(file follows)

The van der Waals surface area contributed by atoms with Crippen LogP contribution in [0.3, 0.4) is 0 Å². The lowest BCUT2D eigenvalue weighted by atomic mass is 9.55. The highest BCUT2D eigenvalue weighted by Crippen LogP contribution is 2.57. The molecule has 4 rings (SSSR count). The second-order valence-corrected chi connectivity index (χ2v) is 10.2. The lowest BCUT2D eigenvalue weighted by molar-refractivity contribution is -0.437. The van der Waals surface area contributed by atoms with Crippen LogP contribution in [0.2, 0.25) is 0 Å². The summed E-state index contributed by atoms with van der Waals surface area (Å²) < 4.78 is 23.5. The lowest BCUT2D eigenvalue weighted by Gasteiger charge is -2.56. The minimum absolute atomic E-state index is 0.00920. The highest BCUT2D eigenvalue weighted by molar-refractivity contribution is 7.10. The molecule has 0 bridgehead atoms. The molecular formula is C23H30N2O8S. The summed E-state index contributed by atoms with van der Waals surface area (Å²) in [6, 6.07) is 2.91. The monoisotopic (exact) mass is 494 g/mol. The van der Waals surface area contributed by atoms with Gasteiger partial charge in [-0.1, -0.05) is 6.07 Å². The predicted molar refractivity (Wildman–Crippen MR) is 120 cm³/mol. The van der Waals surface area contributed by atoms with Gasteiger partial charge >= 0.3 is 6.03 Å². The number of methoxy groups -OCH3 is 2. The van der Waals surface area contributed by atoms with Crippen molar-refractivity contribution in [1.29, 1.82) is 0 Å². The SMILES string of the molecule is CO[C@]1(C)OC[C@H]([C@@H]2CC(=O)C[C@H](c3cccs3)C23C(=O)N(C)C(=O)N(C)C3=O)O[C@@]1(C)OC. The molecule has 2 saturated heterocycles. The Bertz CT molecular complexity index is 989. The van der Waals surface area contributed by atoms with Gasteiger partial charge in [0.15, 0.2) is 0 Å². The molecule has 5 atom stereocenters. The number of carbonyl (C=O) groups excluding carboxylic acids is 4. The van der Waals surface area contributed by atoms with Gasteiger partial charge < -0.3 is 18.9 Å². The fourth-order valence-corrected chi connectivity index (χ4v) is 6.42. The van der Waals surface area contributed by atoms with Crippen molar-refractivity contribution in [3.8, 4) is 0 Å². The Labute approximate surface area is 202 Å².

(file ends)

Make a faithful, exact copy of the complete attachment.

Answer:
The van der Waals surface area contributed by atoms with Crippen LogP contribution in [0.3, 0.4) is 0 Å². The lowest BCUT2D eigenvalue weighted by atomic mass is 9.55. The highest BCUT2D eigenvalue weighted by Crippen LogP contribution is 2.57. The molecule has 4 rings (SSSR count). The second-order valence-corrected chi connectivity index (χ2v) is 10.2. The lowest BCUT2D eigenvalue weighted by molar-refractivity contribution is -0.437. The van der Waals surface area contributed by atoms with Crippen LogP contribution in [0.2, 0.25) is 0 Å². The summed E-state index contributed by atoms with van der Waals surface area (Å²) < 4.78 is 23.5. The lowest BCUT2D eigenvalue weighted by Gasteiger charge is -2.56. The minimum absolute atomic E-state index is 0.00920. The highest BCUT2D eigenvalue weighted by molar-refractivity contribution is 7.10. The molecule has 0 bridgehead atoms. The molecular formula is C23H30N2O8S. The summed E-state index contributed by atoms with van der Waals surface area (Å²) in [6, 6.07) is 2.91. The monoisotopic (exact) mass is 494 g/mol. The van der Waals surface area contributed by atoms with Gasteiger partial charge in [-0.1, -0.05) is 6.07 Å². The predicted molar refractivity (Wildman–Crippen MR) is 120 cm³/mol. The van der Waals surface area contributed by atoms with Gasteiger partial charge >= 0.3 is 6.03 Å². The number of methoxy groups -OCH3 is 2. The van der Waals surface area contributed by atoms with Crippen molar-refractivity contribution in [1.29, 1.82) is 0 Å². The SMILES string of the molecule is CO[C@]1(C)OC[C@H]([C@@H]2CC(=O)C[C@H](c3cccs3)C23C(=O)N(C)C(=O)N(C)C3=O)O[C@@]1(C)OC. The molecule has 2 saturated heterocycles. The Bertz CT molecular complexity index is 989. The van der Waals surface area contributed by atoms with Gasteiger partial charge in [0.15, 0.2) is 0 Å². The molecule has 5 atom stereocenters. The number of carbonyl (C=O) groups excluding carboxylic acids is 4. The van der Waals surface area contributed by atoms with Gasteiger partial charge < -0.3 is 18.9 Å². The fourth-order valence-corrected chi connectivity index (χ4v) is 6.42. The van der Waals surface area contributed by atoms with Crippen molar-refractivity contribution in [3.8, 4) is 0 Å². The Labute approximate surface area is 202 Å².